Royal Collection seeking job cuts as £30m loss predicted

·2-min read

The Royal Collection Trust is seeking voluntary redundancies amid the “greatest challenge” in its history.

The charity is facing predicted losses of £30 million over the next year, and has taken out a £22 million loan to enable it to continue following the closure of royal palaces and galleries to the public during lockdown.

Its income comes from visitor admissions to tourist attractions such as Windsor Castle, the Palace of Holyroodhouse, the summer opening of Buckingham Palace, and the Queen’s Galleries in London and Edinburgh, and related retail sales.

The trust maintains and displays the large collection of royal artefacts from artwork to furniture held in trust by the Queen for her heirs and the nation, and carries out other charitable work.

Voluntary redundancy is open to all staff, currently around 650 people.

Once the scheme has closed, the trust will decide whether future restructuring is needed.

A spokeswoman said: “The Covid-19 pandemic has posed by far the greatest challenge to Royal Collection Trust in the charity’s history.

“The closure to the public of Windsor Castle, the Palace of Holyroodhouse, the Royal Mews at Buckingham Palace, and the Queen’s Galleries in London and Edinburgh has had a very significant and serious impact on our finances, as we are entirely funded by visitor income from admissions and related retail sales.”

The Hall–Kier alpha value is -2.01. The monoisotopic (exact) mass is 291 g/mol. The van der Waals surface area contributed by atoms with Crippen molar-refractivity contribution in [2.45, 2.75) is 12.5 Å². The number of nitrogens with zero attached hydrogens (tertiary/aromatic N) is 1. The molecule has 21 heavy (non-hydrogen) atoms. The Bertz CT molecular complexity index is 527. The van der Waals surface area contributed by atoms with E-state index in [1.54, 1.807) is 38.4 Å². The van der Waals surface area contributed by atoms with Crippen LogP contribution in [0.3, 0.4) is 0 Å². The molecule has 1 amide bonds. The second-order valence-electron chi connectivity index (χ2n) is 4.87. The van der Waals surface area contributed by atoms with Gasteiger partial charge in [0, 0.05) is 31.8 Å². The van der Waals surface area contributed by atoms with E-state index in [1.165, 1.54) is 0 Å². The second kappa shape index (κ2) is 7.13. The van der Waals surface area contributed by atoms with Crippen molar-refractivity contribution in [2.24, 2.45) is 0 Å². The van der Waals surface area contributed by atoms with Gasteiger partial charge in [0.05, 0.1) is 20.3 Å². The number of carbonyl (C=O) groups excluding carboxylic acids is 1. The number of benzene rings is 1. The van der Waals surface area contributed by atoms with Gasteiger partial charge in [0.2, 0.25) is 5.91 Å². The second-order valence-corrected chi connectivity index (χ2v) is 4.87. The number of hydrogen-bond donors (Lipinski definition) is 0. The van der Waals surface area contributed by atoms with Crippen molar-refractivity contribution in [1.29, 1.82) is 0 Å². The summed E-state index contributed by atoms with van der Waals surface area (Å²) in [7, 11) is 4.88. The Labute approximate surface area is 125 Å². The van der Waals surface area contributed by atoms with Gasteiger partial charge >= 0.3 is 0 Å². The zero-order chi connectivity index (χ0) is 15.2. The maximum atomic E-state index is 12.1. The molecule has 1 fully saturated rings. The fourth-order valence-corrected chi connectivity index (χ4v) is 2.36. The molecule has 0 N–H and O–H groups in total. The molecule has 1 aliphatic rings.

It hopes to reopen the palaces and galleries including Windsor to the public in late July on a five-day week with closures on Tuesday and Wednesday.

An exhibition at Windsor Castle of the Duke and Duchess of Sussex’s wedding outfits (Steve Parsons/PA)

But the summer opening of Buckingham Palace remains cancelled as the required social distancing means the trust would have made a loss.

The spokeswoman added: “While we have taken out a £22 million loan to enable us to continue to operate in the near future, we need to do so with a lower cost base to recover our financial position.

“Inevitably this must include a reduction in staff costs, which is our greatest single expense.”

The trust, which usually brings in £77 million a year, has already reduced its exhibition and learning programmes, cancelled or postponed major projects and frozen recruitment in a bid to save money.

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